Ontario (1/7 documents formally define harm reduction)
“… any program or policy designed to help reduce substance-related harm without requiring the cessation of substance use”—Ontario Public Health Standards, p. 32
Quebec (2/11 documents formally define harm reduction)
“It is impossible to eliminate the use of illegal drugs or the problematic use of alcohol as much as it is to think we can eliminate heart disease or cancer. It is possible, however, to limit or reduce the health and well-being problems as well as the harms that result from the inappropriate use of psychoactive substances. This means that in addition to health promotion and prevention measures, services must be offered to people who use drugs that, without aiming for abstinence or non-use, aim to reduce the harms associated with inappropriate use.” [translation]—Pour une Approche Pragmatique de Prévention en Toxicomanie: Orientations, Axes d’intervention, Actions, p. 25
Nova Scotia (2/4 documents formally define harm reduction)
“Policies, programs, and practices that aim to reduce the negative health, social, and economic consequences (e.g., HIV, hepatitis B and C, overdoses) that may ensue from the use of legal and illegal psychoactive drugs without necessarily reducing or stopping drug use. Its cornerstones are public health, human rights, and social justice. It benefits people who use drugs, families, and communities. It ensures that people who use psychoactive substances are treated with respect and without stigma and that substance-related problems and issues are addressed systemically.”—Review of Nova Scotia’s Strategy on HIV/AIDS: Looking Back & Moving Forward, p. 59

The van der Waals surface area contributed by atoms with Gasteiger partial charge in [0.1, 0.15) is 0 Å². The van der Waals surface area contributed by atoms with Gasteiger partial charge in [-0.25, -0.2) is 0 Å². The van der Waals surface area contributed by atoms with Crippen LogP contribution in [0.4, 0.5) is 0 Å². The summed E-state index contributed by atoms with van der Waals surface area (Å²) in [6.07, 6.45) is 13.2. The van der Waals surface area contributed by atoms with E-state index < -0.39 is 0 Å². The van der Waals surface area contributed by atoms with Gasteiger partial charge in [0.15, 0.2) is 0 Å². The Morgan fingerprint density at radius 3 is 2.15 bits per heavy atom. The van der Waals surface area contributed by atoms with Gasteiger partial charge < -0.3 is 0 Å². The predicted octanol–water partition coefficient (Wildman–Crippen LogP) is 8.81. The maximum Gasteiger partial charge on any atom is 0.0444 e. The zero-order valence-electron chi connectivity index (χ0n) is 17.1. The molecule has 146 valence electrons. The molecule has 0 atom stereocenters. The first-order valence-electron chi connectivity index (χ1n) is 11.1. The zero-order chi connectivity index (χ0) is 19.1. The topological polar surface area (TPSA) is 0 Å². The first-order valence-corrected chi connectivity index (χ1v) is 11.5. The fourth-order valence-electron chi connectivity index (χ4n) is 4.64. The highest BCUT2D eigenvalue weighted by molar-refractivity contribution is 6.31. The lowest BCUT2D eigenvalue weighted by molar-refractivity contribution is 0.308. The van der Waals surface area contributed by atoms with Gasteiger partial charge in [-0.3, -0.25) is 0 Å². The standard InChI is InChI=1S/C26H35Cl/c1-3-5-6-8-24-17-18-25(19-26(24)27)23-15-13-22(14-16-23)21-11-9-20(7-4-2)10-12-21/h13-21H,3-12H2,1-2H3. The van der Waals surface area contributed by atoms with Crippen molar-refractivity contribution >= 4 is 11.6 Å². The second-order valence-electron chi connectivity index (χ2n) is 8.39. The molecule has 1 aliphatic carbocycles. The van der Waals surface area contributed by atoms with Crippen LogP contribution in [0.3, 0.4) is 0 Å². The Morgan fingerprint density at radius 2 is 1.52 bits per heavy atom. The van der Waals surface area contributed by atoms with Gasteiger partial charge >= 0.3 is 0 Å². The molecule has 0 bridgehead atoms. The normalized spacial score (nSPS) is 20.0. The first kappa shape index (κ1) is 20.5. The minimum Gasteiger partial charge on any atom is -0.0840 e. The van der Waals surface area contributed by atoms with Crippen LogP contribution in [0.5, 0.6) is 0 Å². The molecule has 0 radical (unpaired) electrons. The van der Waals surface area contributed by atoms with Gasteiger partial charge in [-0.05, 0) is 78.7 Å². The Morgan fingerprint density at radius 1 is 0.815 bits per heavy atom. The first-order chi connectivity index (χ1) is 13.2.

Nunavut (1/2 documents formally define harm reduction)
Using illicit drug use as an example, characteristics or principles of harm reduction are as follows: 1) pragmatism; 2) focus on harms; 3) balancing costs and benefits; 4) priority of immediate goals. Under these four principles there is extensive information included for each. In general, pragmatism, respect and dignity for the person using drugs, focusing on harms, and setting incremental and realistic immediate goals are key aspects of harm reduction that are emphasized. Importantly it is noted that “containment and amelioration of drug related harms may be a more pragmatic or feasible option than efforts to eliminate drug use entirely.” The authors also note this model supports a hierarchy of goals, and abstinence as a possible goal within this hierarchy “Most harm-reduction programs have a hierarchy of goals, with the immediate focus on proactively engaging. Achieving the most immediate and realistic goals is usually viewed as first steps toward risk-free use, or, if appropriate, abstinence for individuals, target groups, and communities to address their most pressing needs.”—Nunavut Addiction and Mental Health Strategy, p. 59
  1. New Brunswick, Prince Edward Island, Newfoundland and Labrador, Northwest Territories, and Yukon (no documents) are all excluded from this table because these cases had no current policy documents that formally defined the concept of harm reduction